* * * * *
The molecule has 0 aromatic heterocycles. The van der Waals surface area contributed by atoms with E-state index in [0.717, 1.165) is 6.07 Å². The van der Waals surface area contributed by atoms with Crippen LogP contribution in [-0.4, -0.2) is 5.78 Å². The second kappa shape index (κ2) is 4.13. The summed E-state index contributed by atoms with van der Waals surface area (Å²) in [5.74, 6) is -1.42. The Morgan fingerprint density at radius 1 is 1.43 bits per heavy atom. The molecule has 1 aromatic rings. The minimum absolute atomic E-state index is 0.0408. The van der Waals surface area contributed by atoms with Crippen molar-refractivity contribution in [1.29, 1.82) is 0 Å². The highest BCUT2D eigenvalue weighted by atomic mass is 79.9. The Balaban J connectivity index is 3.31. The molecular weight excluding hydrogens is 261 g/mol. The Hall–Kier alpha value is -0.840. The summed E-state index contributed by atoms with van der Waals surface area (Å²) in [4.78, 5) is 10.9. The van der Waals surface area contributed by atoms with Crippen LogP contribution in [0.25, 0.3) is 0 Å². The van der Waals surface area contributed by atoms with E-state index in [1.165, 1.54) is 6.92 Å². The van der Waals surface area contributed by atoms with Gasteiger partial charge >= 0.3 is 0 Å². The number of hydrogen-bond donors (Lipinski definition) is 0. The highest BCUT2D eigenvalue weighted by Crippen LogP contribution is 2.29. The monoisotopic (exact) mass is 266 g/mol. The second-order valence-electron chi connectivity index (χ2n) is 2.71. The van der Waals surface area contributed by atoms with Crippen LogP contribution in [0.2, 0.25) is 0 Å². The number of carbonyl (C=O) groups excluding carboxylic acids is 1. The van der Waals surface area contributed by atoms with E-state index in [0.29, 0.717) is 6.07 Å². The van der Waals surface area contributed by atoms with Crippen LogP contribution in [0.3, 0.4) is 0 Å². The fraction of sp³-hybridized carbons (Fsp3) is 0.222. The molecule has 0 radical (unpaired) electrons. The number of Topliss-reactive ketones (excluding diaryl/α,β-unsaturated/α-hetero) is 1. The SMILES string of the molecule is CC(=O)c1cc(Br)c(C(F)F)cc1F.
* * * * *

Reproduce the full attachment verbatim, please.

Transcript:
The molecule has 0 aromatic heterocycles. The van der Waals surface area contributed by atoms with E-state index in [0.717, 1.165) is 6.07 Å². The van der Waals surface area contributed by atoms with Crippen LogP contribution in [-0.4, -0.2) is 5.78 Å². The second kappa shape index (κ2) is 4.13. The summed E-state index contributed by atoms with van der Waals surface area (Å²) in [5.74, 6) is -1.42. The Morgan fingerprint density at radius 1 is 1.43 bits per heavy atom. The molecule has 1 aromatic rings. The minimum absolute atomic E-state index is 0.0408. The van der Waals surface area contributed by atoms with Crippen molar-refractivity contribution in [1.29, 1.82) is 0 Å². The highest BCUT2D eigenvalue weighted by atomic mass is 79.9. The Balaban J connectivity index is 3.31. The molecular weight excluding hydrogens is 261 g/mol. The Hall–Kier alpha value is -0.840. The summed E-state index contributed by atoms with van der Waals surface area (Å²) in [4.78, 5) is 10.9. The van der Waals surface area contributed by atoms with Crippen LogP contribution in [0.25, 0.3) is 0 Å². The van der Waals surface area contributed by atoms with E-state index in [1.165, 1.54) is 6.92 Å². The van der Waals surface area contributed by atoms with Gasteiger partial charge >= 0.3 is 0 Å². The number of hydrogen-bond donors (Lipinski definition) is 0. The highest BCUT2D eigenvalue weighted by Crippen LogP contribution is 2.29. The monoisotopic (exact) mass is 266 g/mol. The second-order valence-electron chi connectivity index (χ2n) is 2.71. The van der Waals surface area contributed by atoms with Crippen LogP contribution in [0.2, 0.25) is 0 Å². The number of carbonyl (C=O) groups excluding carboxylic acids is 1. The van der Waals surface area contributed by atoms with E-state index in [0.29, 0.717) is 6.07 Å². The van der Waals surface area contributed by atoms with Crippen LogP contribution in [0.3, 0.4) is 0 Å². The fraction of sp³-hybridized carbons (Fsp3) is 0.222. The molecule has 0 radical (unpaired) electrons. The number of Topliss-reactive ketones (excluding diaryl/α,β-unsaturated/α-hetero) is 1. The SMILES string of the molecule is CC(=O)c1cc(Br)c(C(F)F)cc1F.